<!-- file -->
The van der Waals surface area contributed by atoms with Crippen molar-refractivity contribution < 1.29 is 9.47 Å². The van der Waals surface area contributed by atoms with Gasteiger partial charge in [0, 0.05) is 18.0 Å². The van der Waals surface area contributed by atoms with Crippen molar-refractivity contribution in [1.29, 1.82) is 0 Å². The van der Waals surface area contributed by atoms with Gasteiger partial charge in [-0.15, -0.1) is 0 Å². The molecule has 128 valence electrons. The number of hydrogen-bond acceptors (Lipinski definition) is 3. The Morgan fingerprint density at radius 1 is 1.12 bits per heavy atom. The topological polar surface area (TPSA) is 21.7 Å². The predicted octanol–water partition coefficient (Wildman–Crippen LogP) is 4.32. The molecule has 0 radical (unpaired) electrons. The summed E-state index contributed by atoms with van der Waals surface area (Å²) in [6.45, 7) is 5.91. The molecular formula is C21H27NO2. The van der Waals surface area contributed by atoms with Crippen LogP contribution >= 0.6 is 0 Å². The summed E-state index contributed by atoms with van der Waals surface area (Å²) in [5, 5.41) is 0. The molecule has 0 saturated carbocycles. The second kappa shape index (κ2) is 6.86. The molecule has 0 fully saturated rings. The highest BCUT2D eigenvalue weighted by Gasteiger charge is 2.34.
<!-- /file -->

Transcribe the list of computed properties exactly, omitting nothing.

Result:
The van der Waals surface area contributed by atoms with Crippen molar-refractivity contribution < 1.29 is 9.47 Å². The van der Waals surface area contributed by atoms with Gasteiger partial charge in [0, 0.05) is 18.0 Å². The van der Waals surface area contributed by atoms with Crippen molar-refractivity contribution in [1.29, 1.82) is 0 Å². The van der Waals surface area contributed by atoms with Gasteiger partial charge in [-0.15, -0.1) is 0 Å². The molecule has 128 valence electrons. The number of hydrogen-bond acceptors (Lipinski definition) is 3. The Morgan fingerprint density at radius 1 is 1.12 bits per heavy atom. The topological polar surface area (TPSA) is 21.7 Å². The predicted octanol–water partition coefficient (Wildman–Crippen LogP) is 4.32. The molecule has 0 radical (unpaired) electrons. The summed E-state index contributed by atoms with van der Waals surface area (Å²) in [6.45, 7) is 5.91. The molecular formula is C21H27NO2. The van der Waals surface area contributed by atoms with Crippen LogP contribution >= 0.6 is 0 Å². The summed E-state index contributed by atoms with van der Waals surface area (Å²) in [5, 5.41) is 0. The molecule has 0 saturated carbocycles. The second kappa shape index (κ2) is 6.86. The molecule has 0 fully saturated rings. The highest BCUT2D eigenvalue weighted by Gasteiger charge is 2.34.